With the massive success of Grease: Live! earlier this year, a whole new generation of fans are falling in love with the musical movie from the ‘70s. Despite the fact that it has been nearly forty years since Danny, Sandy & Co hit screens, their adventures at Rydell High still seem relevant. From new kids struggling to fit in, drop-outs with big dreams, the battle against a bad reputation, or just figuring out who you really are, Grease deals with issues that just don’t age. (Although admittedly, some feel that Sandy’s final transformation may not have been the best way to deal with her particular problem!)
Whether you have loved the film for decades, or are a brand new fan of the T-Birds and the Pink Ladies, some things might still surprise you. Ahead of the anniversary of its release on June 16th, we’ve wrapped up twelve things that you might not have known about the original film – how many were you aware of?
12. The Background Dancers Had Names
Anyone who has browsed IMDB has probably noticed that background characters don’t usually have names. Instead, characters are usually described by their job (Security Guard #1), appearance (Fat Man) or just a general summing up of their role (Second Clerk, Third Dancer, Diner Customer #4, etc).
However, in Grease, all twenty of the principal background dancers were given character names. These were never used in the film itself, and aren’t often credited, but reportedly included such gems as: Sauce, Trix, CeeCee, Woppo, Midge, Moose and Bubba. Although some were undoubtedly a little more conventional, it would have been hilarious to hear Moose and Trix calling to each other in the background!
11. It Was The Highest Grossing Film of 1978
Grease was a massive financial and critical success when it was first released. As well as becoming a huge draw at the box office, it was nominated for multiple awards, including one Oscar (Best Original Song for ‘Hopelessly Devoted’) and five Golden Globes. It also won a Golden Screen award and two People’s Choice Awards in 1979.
With this kind of acclaim, it’s not too surprising that Grease was officially the highest grossing film of 1978. It did so well that it was one of the highest grossing films of all time for several years, behind Jaws and Star Wars Episode IV: A New Hope. Grease is still the highest grossing movie musical of all time.
10. Olivia Newton-John Had To Be Sewn Into Her Costume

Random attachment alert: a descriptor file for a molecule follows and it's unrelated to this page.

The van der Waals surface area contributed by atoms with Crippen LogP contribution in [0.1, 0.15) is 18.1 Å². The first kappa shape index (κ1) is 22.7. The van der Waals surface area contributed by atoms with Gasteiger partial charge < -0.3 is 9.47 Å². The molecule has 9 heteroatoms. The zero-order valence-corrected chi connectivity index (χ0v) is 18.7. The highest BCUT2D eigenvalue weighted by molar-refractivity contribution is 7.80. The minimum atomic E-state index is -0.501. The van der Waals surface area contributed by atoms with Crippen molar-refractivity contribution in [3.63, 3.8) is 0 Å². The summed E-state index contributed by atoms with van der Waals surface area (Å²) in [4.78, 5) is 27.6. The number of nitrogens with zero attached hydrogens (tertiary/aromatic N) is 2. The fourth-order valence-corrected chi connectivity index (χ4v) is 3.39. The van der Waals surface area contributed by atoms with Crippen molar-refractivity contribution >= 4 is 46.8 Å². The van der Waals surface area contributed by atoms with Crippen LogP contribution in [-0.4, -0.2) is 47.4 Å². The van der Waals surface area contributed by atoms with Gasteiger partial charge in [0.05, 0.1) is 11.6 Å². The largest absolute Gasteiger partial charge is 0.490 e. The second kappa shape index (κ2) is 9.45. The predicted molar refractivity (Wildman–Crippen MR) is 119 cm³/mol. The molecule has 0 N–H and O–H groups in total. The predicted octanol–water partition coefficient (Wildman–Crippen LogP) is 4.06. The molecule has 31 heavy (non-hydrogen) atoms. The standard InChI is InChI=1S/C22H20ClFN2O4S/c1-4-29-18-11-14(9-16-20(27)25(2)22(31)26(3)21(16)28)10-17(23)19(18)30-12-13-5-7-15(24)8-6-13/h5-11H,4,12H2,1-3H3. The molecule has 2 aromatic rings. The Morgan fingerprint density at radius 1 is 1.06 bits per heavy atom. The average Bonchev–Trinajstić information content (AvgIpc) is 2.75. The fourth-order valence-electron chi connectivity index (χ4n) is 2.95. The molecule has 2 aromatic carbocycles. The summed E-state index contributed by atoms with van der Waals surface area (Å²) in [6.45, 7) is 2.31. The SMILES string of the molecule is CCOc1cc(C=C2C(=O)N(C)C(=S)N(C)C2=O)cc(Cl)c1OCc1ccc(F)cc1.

For the final number, Olivia Newton-John was transformed into the kind of rocker chick that would fit right in with the T-Birds and Pink Ladies. She appears with her hair permed, red lipstick, red heels and a black leather jacket over her tight black outfit.
That famous outfit was so tight, in fact, that the actress had to be sewn into it during filming! The pants zipper broke, so the costume department decided simply to sew them onto her in the morning, and the team cut the stitches so she could take them off at the end of the day. During filming, Newton-John wasn’t even allowed to go to the bathroom, as the pants would have to be cut off and sewn back on if she did.
9. Henry Winkler Was Nearly Cast as Danny
It’s hard to imagine anyone other than John Travolta as male lead Danny Zuko, but he wasn’t the first choice for the part. The role of the T-Birds head honcho was originally offered to Henry Winkler.
Best known for his portrayal of Arthur ‘Fonzie’ Fonzarelli on the hit ‘70s sitcom Happy Days, it’s easy to see why Winkler would be an obvious choice. Fonzie and Danny have a lot in common – especially their trademark greaser look. The hair, the t-shirt under a leather jacket, the attitude… if Danny was a bigger fan of the thumbs up, they could practically be the same guy! However, Winkler turned the role down, as he didn’t want to be typecast.
8. Sandy Was Originally American
In the original Broadway musical, the character of Sandy was an all-American girl, Sandy Dumbrowski. However, because Olivia Newton-John was so popular at the time, when she was cast as Sandy the character’s background was changed to match the actress’. Sandy Dumbrowski became Sandy Olsson.
Instead of an American girl, she was a newcomer from Australia, allowing Newton-John to use her natural accent. This was only one of several changes from the original musical – although the majority of the remaining changes have to do with the musical numbers. Several were left out of the film, although they appear in the stage musical, while others were written specially for the film.
7. The Dance Contest Took A Week To Film
The dance contest scene was one of the longest to film in the movie, taking an entire week to get in the can. To make things worse, the scene was filmed during the summer months in an actual high school gym – with no air conditioning. With the doors shut, the gym became unbearably hot, and more than one extra fainted from the heat.